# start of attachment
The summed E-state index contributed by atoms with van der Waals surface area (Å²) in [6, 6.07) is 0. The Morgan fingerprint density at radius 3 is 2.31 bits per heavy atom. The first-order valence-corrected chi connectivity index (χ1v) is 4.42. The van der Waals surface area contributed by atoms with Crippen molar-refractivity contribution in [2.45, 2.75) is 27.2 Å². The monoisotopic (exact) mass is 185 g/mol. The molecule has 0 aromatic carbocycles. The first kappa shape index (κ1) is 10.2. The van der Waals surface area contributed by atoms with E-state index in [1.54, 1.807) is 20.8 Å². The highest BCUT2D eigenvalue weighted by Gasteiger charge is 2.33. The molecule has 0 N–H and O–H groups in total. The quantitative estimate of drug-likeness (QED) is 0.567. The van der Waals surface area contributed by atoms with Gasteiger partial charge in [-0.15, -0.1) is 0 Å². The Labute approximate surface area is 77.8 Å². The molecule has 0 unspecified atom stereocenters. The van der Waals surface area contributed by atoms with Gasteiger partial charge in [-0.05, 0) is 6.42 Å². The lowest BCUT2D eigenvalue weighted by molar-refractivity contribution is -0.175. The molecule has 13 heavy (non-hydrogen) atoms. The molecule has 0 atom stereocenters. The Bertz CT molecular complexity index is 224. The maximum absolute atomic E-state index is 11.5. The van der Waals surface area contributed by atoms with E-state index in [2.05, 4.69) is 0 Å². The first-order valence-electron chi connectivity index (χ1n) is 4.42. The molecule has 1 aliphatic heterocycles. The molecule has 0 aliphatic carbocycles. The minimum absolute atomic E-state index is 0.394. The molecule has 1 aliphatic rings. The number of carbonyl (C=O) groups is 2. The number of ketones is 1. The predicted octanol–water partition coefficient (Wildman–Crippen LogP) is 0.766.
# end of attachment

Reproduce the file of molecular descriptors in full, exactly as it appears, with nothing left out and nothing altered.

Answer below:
The summed E-state index contributed by atoms with van der Waals surface area (Å²) in [6, 6.07) is 0. The Morgan fingerprint density at radius 3 is 2.31 bits per heavy atom. The first-order valence-corrected chi connectivity index (χ1v) is 4.42. The van der Waals surface area contributed by atoms with Crippen molar-refractivity contribution in [2.45, 2.75) is 27.2 Å². The monoisotopic (exact) mass is 185 g/mol. The molecule has 0 aromatic carbocycles. The first kappa shape index (κ1) is 10.2. The van der Waals surface area contributed by atoms with E-state index in [1.54, 1.807) is 20.8 Å². The highest BCUT2D eigenvalue weighted by Gasteiger charge is 2.33. The molecule has 0 N–H and O–H groups in total. The quantitative estimate of drug-likeness (QED) is 0.567. The van der Waals surface area contributed by atoms with Gasteiger partial charge in [-0.15, -0.1) is 0 Å². The Labute approximate surface area is 77.8 Å². The molecule has 0 unspecified atom stereocenters. The van der Waals surface area contributed by atoms with Gasteiger partial charge in [-0.05, 0) is 6.42 Å². The lowest BCUT2D eigenvalue weighted by molar-refractivity contribution is -0.175. The molecule has 13 heavy (non-hydrogen) atoms. The molecule has 0 atom stereocenters. The Bertz CT molecular complexity index is 224. The maximum absolute atomic E-state index is 11.5. The van der Waals surface area contributed by atoms with E-state index in [2.05, 4.69) is 0 Å². The first-order valence-electron chi connectivity index (χ1n) is 4.42. The molecule has 1 aliphatic heterocycles. The molecule has 0 aliphatic carbocycles. The minimum absolute atomic E-state index is 0.394. The molecule has 1 aliphatic rings. The number of carbonyl (C=O) groups is 2. The number of ketones is 1. The predicted octanol–water partition coefficient (Wildman–Crippen LogP) is 0.766.